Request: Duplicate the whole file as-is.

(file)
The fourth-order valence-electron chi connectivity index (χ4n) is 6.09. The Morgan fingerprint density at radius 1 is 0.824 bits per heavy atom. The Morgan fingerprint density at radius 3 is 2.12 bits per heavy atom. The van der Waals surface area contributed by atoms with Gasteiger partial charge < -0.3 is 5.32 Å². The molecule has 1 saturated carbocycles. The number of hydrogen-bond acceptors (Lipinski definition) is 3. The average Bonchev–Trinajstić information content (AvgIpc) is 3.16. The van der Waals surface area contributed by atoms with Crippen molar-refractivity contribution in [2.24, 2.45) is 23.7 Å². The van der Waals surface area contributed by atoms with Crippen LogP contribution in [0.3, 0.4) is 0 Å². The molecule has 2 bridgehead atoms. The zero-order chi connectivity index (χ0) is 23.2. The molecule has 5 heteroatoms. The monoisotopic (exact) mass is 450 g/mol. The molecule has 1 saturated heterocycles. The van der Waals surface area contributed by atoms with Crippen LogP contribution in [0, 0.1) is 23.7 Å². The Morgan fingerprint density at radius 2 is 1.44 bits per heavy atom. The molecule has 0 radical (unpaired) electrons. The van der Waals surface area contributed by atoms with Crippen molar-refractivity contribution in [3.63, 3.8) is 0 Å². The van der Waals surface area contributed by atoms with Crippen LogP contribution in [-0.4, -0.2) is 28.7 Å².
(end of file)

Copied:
The fourth-order valence-electron chi connectivity index (χ4n) is 6.09. The Morgan fingerprint density at radius 1 is 0.824 bits per heavy atom. The Morgan fingerprint density at radius 3 is 2.12 bits per heavy atom. The van der Waals surface area contributed by atoms with Gasteiger partial charge < -0.3 is 5.32 Å². The molecule has 1 saturated carbocycles. The number of hydrogen-bond acceptors (Lipinski definition) is 3. The average Bonchev–Trinajstić information content (AvgIpc) is 3.16. The van der Waals surface area contributed by atoms with Crippen molar-refractivity contribution in [2.24, 2.45) is 23.7 Å². The van der Waals surface area contributed by atoms with Crippen LogP contribution in [0.3, 0.4) is 0 Å². The molecule has 2 bridgehead atoms. The zero-order chi connectivity index (χ0) is 23.2. The molecule has 5 heteroatoms. The monoisotopic (exact) mass is 450 g/mol. The molecule has 1 saturated heterocycles. The van der Waals surface area contributed by atoms with Crippen LogP contribution in [0, 0.1) is 23.7 Å². The Morgan fingerprint density at radius 2 is 1.44 bits per heavy atom. The molecule has 0 radical (unpaired) electrons. The van der Waals surface area contributed by atoms with Crippen molar-refractivity contribution in [3.63, 3.8) is 0 Å². The van der Waals surface area contributed by atoms with Crippen LogP contribution in [-0.4, -0.2) is 28.7 Å².